Whether you are a snowboarder that has already taken the plunge and started your kitesurfing journey or you have seen kites flying in the sky and wondered what the big fuss is all about. In this article, I will help to explain what kitesurfing is, how to get started in the sport and other requirements of kitesurfing all whilst explaining the similarities between the two sports and how kitesurfing can benefit your snowboarding skills.
To give you a bit of background information on me, I am the proud owner and head instructor of an IKO kitesurf center called “Be-Rad Watersports” based in the U.K. I run my kite centre in the summer months and during the winter I travel abroad working as a snowboard instructor. I have been fortunate enough to travel the world with both of these sports! Some of my favourite resorts for snowboarding include Nozawa Onsen (Japan), Whistler (Canada), Tignes (France).
So what is Kitesurfing?
Think of wakeboarding… However, instead of being towed through the water with a powerboat and burning fuel, we use natural wind energy to power up the kite which allows us to surf the seas!
Some disciplines within kitesurfing include:
Freeride; Freeride is the traditional and most popular way to kitesurf. It involves anything from cruising along to performing jumps, grabs, tricks and old school moves. A couple of my favourites include the inverted front roll and the dark slide.
Freestyle; This discipline is heavily trick based and requires a strong dedication to learning new tricks and pushing your limits. Riders perform high powered jumps and can "unhook" from the harness allowing them to complete tricks, spins, and handle-passes.
Wave Riding; Wave riding requires a very responsive, fast turning kite which allows the rider to surf on the wave and perform sharp snappy turns and aerial tricks.
Hydrofoil; Hydrofoiling is the fastest-growing style of kitesurfing right now. A hydrofoil consists of a wing that is mounted onto a tall mast, which connects to the board. The wing provides lift which in turn makes the board lift completely out of the water for maximum efficiency, sometimes with the board floating up to one Meter above the surface!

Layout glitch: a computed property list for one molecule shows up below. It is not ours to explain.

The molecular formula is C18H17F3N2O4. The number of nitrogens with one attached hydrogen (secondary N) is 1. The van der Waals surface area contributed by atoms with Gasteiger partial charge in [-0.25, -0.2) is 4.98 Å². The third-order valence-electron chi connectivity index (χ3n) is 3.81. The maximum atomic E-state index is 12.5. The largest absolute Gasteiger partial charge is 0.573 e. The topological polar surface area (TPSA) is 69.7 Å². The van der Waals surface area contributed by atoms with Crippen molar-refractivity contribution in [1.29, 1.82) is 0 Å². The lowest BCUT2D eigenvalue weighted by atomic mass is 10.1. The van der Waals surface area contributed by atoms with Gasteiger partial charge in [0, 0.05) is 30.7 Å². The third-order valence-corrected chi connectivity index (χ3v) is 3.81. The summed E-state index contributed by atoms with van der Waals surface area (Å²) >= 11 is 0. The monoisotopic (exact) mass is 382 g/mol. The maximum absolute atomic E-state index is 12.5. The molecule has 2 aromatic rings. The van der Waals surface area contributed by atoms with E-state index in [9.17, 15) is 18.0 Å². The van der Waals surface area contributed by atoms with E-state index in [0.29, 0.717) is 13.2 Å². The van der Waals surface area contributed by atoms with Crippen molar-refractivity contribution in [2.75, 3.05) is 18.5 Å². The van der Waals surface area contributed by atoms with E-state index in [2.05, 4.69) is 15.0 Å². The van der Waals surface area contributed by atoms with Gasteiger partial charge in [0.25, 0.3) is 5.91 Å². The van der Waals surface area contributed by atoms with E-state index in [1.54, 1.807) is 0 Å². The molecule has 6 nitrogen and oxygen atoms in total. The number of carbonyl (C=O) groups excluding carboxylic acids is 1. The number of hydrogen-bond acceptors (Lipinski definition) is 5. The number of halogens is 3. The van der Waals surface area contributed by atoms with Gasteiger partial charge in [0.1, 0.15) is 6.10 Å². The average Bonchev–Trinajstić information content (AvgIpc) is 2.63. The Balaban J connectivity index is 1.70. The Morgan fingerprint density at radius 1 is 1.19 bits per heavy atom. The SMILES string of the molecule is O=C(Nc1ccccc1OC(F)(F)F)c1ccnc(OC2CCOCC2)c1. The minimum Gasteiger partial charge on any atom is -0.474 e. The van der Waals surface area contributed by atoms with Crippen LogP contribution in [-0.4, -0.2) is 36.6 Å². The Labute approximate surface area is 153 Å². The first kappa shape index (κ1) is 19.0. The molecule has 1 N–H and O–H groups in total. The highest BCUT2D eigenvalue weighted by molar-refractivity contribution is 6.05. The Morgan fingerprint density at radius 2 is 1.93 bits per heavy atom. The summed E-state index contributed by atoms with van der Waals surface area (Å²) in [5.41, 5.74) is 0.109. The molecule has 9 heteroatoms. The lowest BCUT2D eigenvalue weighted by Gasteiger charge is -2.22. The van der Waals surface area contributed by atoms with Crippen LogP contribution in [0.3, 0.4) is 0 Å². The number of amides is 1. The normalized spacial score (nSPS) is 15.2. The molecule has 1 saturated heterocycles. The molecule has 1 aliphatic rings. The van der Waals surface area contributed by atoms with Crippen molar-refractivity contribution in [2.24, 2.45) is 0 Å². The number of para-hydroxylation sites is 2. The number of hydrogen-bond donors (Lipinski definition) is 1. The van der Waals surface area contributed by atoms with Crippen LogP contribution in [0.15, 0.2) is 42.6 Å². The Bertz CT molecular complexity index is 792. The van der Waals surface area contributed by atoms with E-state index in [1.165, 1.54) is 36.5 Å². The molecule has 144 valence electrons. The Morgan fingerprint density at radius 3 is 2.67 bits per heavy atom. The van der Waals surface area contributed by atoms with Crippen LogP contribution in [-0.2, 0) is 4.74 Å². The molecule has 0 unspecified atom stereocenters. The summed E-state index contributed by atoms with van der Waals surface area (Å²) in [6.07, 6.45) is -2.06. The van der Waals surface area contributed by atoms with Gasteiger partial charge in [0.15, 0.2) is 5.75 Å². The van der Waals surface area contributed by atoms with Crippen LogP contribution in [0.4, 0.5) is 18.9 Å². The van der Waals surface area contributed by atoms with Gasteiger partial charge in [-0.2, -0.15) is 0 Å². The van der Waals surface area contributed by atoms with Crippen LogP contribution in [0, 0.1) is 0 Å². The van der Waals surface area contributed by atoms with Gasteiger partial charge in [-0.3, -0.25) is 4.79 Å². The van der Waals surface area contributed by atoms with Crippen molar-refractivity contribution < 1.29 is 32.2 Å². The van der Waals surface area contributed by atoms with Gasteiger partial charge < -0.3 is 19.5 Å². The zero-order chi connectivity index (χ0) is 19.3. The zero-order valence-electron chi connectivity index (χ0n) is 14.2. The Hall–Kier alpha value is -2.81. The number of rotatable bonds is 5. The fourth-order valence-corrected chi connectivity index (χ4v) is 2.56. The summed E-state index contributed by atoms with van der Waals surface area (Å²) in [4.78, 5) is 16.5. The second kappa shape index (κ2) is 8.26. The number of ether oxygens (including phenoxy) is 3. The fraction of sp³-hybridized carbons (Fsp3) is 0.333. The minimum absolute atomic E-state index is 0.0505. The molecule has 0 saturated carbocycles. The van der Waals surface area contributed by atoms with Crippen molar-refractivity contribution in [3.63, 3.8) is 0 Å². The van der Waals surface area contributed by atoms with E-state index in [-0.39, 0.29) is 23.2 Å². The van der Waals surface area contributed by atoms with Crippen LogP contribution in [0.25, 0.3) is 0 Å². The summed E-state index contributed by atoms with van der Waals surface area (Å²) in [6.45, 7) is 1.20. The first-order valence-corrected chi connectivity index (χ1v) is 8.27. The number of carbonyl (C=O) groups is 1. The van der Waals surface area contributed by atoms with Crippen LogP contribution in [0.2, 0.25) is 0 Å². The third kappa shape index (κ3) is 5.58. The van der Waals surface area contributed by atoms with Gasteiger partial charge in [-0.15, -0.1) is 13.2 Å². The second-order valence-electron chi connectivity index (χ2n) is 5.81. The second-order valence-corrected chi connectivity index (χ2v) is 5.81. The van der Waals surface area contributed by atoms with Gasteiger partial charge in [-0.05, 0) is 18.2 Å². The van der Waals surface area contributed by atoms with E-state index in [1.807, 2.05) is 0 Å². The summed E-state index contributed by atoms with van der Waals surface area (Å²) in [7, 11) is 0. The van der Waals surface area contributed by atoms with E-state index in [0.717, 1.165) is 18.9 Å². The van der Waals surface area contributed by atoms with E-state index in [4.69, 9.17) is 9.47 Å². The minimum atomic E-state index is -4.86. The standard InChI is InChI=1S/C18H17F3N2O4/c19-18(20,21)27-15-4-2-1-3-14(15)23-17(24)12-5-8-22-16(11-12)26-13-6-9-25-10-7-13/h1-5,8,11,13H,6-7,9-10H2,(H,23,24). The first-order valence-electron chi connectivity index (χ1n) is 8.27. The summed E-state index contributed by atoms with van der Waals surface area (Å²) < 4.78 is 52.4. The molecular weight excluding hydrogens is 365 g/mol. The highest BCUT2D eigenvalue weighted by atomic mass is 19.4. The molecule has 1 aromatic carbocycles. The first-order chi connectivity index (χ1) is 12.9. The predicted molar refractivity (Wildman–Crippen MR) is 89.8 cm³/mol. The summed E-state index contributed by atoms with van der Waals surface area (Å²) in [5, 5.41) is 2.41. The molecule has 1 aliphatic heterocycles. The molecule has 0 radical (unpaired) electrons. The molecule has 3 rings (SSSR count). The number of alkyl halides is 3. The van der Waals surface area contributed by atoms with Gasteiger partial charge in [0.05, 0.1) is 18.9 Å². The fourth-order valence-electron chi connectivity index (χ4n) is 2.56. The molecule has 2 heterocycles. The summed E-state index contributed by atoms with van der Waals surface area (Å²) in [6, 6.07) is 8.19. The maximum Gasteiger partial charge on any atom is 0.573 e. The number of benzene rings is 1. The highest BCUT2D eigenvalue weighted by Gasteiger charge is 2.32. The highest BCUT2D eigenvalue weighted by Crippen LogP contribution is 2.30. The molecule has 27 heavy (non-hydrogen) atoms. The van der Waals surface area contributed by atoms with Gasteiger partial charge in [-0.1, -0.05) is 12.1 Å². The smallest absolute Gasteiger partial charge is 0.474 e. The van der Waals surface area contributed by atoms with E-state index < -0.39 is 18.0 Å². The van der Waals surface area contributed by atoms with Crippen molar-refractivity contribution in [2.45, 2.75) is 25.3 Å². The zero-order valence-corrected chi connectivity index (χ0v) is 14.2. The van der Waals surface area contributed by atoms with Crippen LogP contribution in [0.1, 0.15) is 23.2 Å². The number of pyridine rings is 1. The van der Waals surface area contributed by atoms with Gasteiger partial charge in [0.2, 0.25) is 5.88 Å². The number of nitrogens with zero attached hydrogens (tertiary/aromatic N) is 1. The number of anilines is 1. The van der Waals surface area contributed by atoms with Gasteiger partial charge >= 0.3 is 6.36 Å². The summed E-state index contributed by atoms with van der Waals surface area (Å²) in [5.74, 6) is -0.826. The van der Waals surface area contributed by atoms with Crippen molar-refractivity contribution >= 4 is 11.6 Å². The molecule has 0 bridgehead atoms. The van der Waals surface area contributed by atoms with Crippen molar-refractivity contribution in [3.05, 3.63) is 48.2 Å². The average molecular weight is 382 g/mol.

I love snowboarding because it is so versatile, we can shred the park, sink some euro carves on the piste, or slash pow in the backcountry. Finding different terrain features combined with ever-changing snow conditions means that the sport never gets old. This is exactly like kitesurfing, we can travel to different locations which provide a variety of conditions to enjoy whatever discipline tickles your fancy. In snowboarding it's now common to have a quiver of different boards each aimed at a specific type of riding, this is also true to kitesurfing.
I now embrace all kite disciplines but when learning I started with a twintip which is just like your regular symmetrical all-mountain snowboard. Once I had progressed to a sufficient level I started wave riding and bought my first surfboard followed by the foil board in recent years. You see where I am going with this, you can start with one board and gradually add to your board quiver as you try each style which keeps the sport fun, challenging and addictive.
Sign me up!!! Where can I learn?
It is definitely a sport which requires professional instruction and coaching from an experienced instructor. Kitesurfing is a dangerous sport which can result in serious injury without professional instruction from a licensed instructor. To aid a fast progression and the safest learning experience, check out your nearest IKO affiliated kite center using the IKO school finder.